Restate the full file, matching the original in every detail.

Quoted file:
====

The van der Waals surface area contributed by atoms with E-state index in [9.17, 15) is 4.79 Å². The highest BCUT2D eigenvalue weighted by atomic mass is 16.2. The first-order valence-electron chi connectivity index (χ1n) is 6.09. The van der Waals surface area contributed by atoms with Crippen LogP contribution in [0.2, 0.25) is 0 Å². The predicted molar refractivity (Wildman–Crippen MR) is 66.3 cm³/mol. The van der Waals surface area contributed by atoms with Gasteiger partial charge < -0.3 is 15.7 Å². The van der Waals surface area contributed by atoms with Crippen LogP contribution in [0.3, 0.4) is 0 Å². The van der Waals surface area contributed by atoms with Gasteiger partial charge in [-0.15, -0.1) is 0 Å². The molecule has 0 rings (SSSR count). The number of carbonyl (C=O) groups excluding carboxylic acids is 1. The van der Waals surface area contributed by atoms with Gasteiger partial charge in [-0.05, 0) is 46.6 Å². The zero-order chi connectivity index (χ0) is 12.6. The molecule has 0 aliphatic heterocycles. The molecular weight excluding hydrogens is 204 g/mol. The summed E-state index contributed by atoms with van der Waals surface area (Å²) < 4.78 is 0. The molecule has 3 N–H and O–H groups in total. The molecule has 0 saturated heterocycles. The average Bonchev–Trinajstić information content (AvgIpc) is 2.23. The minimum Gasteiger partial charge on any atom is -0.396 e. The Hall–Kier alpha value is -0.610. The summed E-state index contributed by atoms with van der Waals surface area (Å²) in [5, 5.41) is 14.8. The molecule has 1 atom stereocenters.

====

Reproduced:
The van der Waals surface area contributed by atoms with E-state index in [9.17, 15) is 4.79 Å². The highest BCUT2D eigenvalue weighted by atomic mass is 16.2. The first-order valence-electron chi connectivity index (χ1n) is 6.09. The van der Waals surface area contributed by atoms with Crippen LogP contribution in [0.2, 0.25) is 0 Å². The predicted molar refractivity (Wildman–Crippen MR) is 66.3 cm³/mol. The van der Waals surface area contributed by atoms with Gasteiger partial charge < -0.3 is 15.7 Å². The van der Waals surface area contributed by atoms with Crippen LogP contribution in [0.3, 0.4) is 0 Å². The van der Waals surface area contributed by atoms with Gasteiger partial charge in [-0.15, -0.1) is 0 Å². The molecule has 0 rings (SSSR count). The number of carbonyl (C=O) groups excluding carboxylic acids is 1. The van der Waals surface area contributed by atoms with Gasteiger partial charge in [-0.05, 0) is 46.6 Å². The zero-order chi connectivity index (χ0) is 12.6. The molecule has 0 aliphatic heterocycles. The molecular weight excluding hydrogens is 204 g/mol. The summed E-state index contributed by atoms with van der Waals surface area (Å²) < 4.78 is 0. The molecule has 3 N–H and O–H groups in total. The molecule has 0 saturated heterocycles. The average Bonchev–Trinajstić information content (AvgIpc) is 2.23. The minimum Gasteiger partial charge on any atom is -0.396 e. The Hall–Kier alpha value is -0.610. The summed E-state index contributed by atoms with van der Waals surface area (Å²) in [5, 5.41) is 14.8. The molecule has 1 atom stereocenters.